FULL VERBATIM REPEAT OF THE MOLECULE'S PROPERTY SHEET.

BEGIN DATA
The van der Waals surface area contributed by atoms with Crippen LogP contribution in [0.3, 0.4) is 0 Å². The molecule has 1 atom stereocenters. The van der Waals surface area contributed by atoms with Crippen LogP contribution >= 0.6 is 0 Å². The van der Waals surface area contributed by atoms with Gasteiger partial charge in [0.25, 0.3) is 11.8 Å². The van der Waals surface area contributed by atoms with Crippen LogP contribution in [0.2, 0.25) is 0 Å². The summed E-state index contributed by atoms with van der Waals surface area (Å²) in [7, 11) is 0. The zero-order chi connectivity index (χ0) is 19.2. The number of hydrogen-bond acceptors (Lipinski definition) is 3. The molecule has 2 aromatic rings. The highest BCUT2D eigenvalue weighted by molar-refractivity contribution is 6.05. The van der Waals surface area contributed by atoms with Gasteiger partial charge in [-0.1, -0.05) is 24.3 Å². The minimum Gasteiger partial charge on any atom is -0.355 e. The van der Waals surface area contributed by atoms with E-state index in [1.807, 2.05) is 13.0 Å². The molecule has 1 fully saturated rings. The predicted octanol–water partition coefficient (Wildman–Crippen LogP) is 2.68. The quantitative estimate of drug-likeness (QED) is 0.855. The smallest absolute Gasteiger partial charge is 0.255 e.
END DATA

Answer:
The van der Waals surface area contributed by atoms with Crippen LogP contribution in [0.3, 0.4) is 0 Å². The molecule has 1 atom stereocenters. The van der Waals surface area contributed by atoms with Crippen LogP contribution >= 0.6 is 0 Å². The van der Waals surface area contributed by atoms with Gasteiger partial charge in [0.25, 0.3) is 11.8 Å². The van der Waals surface area contributed by atoms with Crippen LogP contribution in [0.2, 0.25) is 0 Å². The summed E-state index contributed by atoms with van der Waals surface area (Å²) in [7, 11) is 0. The zero-order chi connectivity index (χ0) is 19.2. The number of hydrogen-bond acceptors (Lipinski definition) is 3. The molecule has 2 aromatic rings. The highest BCUT2D eigenvalue weighted by molar-refractivity contribution is 6.05. The van der Waals surface area contributed by atoms with Gasteiger partial charge in [-0.1, -0.05) is 24.3 Å². The minimum Gasteiger partial charge on any atom is -0.355 e. The van der Waals surface area contributed by atoms with E-state index in [1.807, 2.05) is 13.0 Å². The molecule has 1 fully saturated rings. The predicted octanol–water partition coefficient (Wildman–Crippen LogP) is 2.68. The quantitative estimate of drug-likeness (QED) is 0.855. The smallest absolute Gasteiger partial charge is 0.255 e.